Title: The Secrets We Keep
Author: Trisha Leaver
Publication Date: April 28th 2015
Publisher: Farrar, Straus and Giroux
Genre: Young Adult, Contemporary
Find It: Goodreads, Amazon, B&N, Book Depository
Rating: 3 stars – stick to your bedtime
Ella and Maddy Lawton are identical twins. Ella has spent her high school years living in popular Maddy’s shadows, but she has never been envious of Maddy. In fact, she’s chosen the quiet, safe confines of her sketchbook over the constant battle for attention that has defined Maddy’s world.
When—after a heated argument—Maddy and Ella get into a tragic accident that leaves her sister dead, Ella wakes up in the hospital surrounded by loved ones who believe she is Maddy. Feeling responsible for Maddy’s death and everyone’s grief, Ella makes a split-second decision to pretend to be Maddy. Soon, Ella realizes that Maddy’s life was full of secrets. Caught in a web of lies, Ella is faced with two options—confess her deception or live her sister’s life.
Maddy and Ella are identical twins but they could not be more different. Maddy is popular and vivacious. People seem to gravitate towards her. Ella on the other hand, is quiet and is more interested in getting into art school than who’s going with whom to the Snow Ball. Maddy and Ella used to be best friends until high school, when Maddy got a whole new group of friends and there seemed to be no place for Ella in Maddy’s new life. One night, as Ella comes to her sister’s rescue yet again, the two have a huge argument that ends in a tragic accident, leaving only Ella alive. She wakes up confused and disoriented in the hospital. Everyone thinks she is Maddy and, driven by guilt and grief, Ella makes the decision to assume Maddy’s identity in order to give her sister the life she thinks she took away. But even though they look the same, she and Ella are very different and Ella is having a hard time stifling her own personality for Ella’s. Ella’s seemingly charmed life is harder to maintain than Ella thought.
The Secrets We Keep has an interesting premise though it was not quite what I expected. I picked it up mainly because I have a fascination with twins. Twins by especially identical twins are interesting to me and I can never resist a book about them. However, I thought this was going to be more of a thriller. That may have been my mistake as I do not think that anything in the blurb makes it seem that way. The book would have made a little more sense to me though if Ella had a stronger reason for taking her sister’s identity (such as needing to in order to find out something about her life/death). I had a hard time understanding Ella’s motivation in pretending to be her sister (presumably for life). I understood her guilt, but assuming her sister’s identity was not the best way to deal with it.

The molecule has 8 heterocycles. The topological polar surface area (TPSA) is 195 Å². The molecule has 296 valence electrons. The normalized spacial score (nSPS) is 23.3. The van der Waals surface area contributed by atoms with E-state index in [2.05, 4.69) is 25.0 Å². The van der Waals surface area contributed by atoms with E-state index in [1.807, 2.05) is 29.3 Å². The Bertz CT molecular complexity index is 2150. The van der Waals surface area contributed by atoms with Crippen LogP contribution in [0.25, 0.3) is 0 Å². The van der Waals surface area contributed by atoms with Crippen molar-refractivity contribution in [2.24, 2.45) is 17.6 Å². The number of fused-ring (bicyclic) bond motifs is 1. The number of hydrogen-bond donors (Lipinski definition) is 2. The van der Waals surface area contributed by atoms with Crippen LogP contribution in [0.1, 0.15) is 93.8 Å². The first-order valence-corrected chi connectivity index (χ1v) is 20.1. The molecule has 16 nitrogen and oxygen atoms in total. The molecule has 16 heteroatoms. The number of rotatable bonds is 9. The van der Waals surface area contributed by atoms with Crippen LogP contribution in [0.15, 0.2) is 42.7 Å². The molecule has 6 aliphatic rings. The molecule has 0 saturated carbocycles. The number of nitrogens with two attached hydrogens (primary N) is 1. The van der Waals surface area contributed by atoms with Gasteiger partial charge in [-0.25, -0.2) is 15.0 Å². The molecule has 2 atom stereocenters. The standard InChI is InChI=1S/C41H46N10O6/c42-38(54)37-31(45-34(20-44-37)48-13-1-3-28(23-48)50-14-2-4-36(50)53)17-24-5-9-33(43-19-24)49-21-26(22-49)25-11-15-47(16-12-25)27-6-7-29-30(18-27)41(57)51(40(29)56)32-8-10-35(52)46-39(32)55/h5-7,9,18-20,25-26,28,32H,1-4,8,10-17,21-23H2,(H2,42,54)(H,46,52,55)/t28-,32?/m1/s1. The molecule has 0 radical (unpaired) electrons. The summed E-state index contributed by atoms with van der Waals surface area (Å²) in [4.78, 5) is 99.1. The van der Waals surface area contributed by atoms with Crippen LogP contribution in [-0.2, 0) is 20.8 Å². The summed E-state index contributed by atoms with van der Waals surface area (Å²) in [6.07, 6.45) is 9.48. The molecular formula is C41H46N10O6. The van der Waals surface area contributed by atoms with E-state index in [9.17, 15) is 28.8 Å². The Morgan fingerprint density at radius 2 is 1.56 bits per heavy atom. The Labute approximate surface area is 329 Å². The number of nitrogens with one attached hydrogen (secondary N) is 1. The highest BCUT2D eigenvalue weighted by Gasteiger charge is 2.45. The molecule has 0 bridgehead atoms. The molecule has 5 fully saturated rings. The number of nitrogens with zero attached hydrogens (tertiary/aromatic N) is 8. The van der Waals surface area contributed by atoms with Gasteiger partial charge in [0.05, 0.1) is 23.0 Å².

I did think that this was an interesting character study on identity and how we perceive ourselves. Ella definitely saw herself a certain way and felt like her family and friends saw her a certain way, too. So much so that she convinced herself that her family would be happier had Maddy lived instead of her.
I liked Ella a lot (when she was being herself). And, having a sibling close to my own age, I understand all too well the drama that can result in having a tumultuous relationship with a sibling. I wish we could have explored that aspect of Ella and Maddy’s relationship a little more.
This book did a good job of creating a believable high school setting. I wasn’t super popular or cool in high school but I do remember how mean kids can be to one another when they want to be. This brought all of that high school angst back and I felt bad for Ella as she tried to navigate the unforgiving politics of high school. Jenna is the quintessential mean girl and we only learn enough about her to dislike her. Alex wasn’t your typical jock boyfriend but he also felt a little flat as a character. I wish we could have learned more about Alex’s relationship with the real Maddy. Josh was my favorite and is one of those sweet, funny boys that I’m always drawn to. He and Ella’s relationship seemed the most genuine and their scenes together were my favorite.
Overall I was glad I read this book, but it didn’t blow me away. As I said, I didn’t really understand Ella’s choice in pretending to be Maddy so it was hard for me to justify her actions. However, Leaver does a good job of capturing the competitiveness and meanness that often occurs in high school. Ella’s deception, while unnecessary in my opinion, was handled well and I could really feel her emotions and how her decision was really tearing her apart. I do wish we could have seen more of what Maddy and Ella were like before the accident though, as their relationship had more nuance to it than I think we were able to see in this storyline.
*I received a copy of this book from the publisher in exchange for an honest review. This in no way affected my review or opinion of the book.